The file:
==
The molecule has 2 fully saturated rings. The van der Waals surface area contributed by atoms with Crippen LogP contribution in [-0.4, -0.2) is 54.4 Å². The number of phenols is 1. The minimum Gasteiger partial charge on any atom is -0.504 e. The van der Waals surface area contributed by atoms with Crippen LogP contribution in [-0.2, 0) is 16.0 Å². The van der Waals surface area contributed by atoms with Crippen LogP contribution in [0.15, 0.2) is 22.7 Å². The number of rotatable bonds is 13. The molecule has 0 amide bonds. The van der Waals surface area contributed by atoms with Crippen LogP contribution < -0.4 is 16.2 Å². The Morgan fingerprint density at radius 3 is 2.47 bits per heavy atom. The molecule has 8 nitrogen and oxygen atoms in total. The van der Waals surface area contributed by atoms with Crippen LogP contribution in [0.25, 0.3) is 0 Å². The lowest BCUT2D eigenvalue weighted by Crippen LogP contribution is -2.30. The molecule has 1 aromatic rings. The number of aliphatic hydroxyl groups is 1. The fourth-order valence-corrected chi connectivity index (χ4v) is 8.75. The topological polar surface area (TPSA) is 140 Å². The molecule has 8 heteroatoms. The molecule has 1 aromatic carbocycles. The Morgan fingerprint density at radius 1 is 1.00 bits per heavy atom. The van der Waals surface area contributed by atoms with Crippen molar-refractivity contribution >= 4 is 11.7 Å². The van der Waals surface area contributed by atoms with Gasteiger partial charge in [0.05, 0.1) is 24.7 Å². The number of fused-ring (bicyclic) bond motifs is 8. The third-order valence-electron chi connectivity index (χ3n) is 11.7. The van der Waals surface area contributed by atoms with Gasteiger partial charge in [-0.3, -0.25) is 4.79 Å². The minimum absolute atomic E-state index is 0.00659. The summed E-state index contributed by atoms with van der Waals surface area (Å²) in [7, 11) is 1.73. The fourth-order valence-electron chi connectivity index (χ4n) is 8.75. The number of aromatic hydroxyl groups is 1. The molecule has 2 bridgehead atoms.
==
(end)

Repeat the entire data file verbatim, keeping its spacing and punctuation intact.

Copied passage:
The molecule has 2 fully saturated rings. The van der Waals surface area contributed by atoms with Crippen LogP contribution in [-0.4, -0.2) is 54.4 Å². The number of phenols is 1. The minimum Gasteiger partial charge on any atom is -0.504 e. The van der Waals surface area contributed by atoms with Crippen LogP contribution in [-0.2, 0) is 16.0 Å². The van der Waals surface area contributed by atoms with Crippen LogP contribution in [0.15, 0.2) is 22.7 Å². The number of rotatable bonds is 13. The molecule has 0 amide bonds. The van der Waals surface area contributed by atoms with Crippen LogP contribution < -0.4 is 16.2 Å². The Morgan fingerprint density at radius 3 is 2.47 bits per heavy atom. The molecule has 8 nitrogen and oxygen atoms in total. The van der Waals surface area contributed by atoms with Crippen LogP contribution in [0.25, 0.3) is 0 Å². The lowest BCUT2D eigenvalue weighted by Crippen LogP contribution is -2.30. The molecule has 1 aromatic rings. The number of aliphatic hydroxyl groups is 1. The fourth-order valence-corrected chi connectivity index (χ4v) is 8.75. The topological polar surface area (TPSA) is 140 Å². The molecule has 8 heteroatoms. The molecule has 1 aromatic carbocycles. The Morgan fingerprint density at radius 1 is 1.00 bits per heavy atom. The van der Waals surface area contributed by atoms with Crippen molar-refractivity contribution >= 4 is 11.7 Å². The van der Waals surface area contributed by atoms with Gasteiger partial charge in [0.05, 0.1) is 24.7 Å². The number of fused-ring (bicyclic) bond motifs is 8. The third-order valence-electron chi connectivity index (χ3n) is 11.7. The van der Waals surface area contributed by atoms with Gasteiger partial charge in [-0.3, -0.25) is 4.79 Å². The minimum absolute atomic E-state index is 0.00659. The summed E-state index contributed by atoms with van der Waals surface area (Å²) in [7, 11) is 1.73. The fourth-order valence-electron chi connectivity index (χ4n) is 8.75. The number of aromatic hydroxyl groups is 1. The molecule has 2 bridgehead atoms.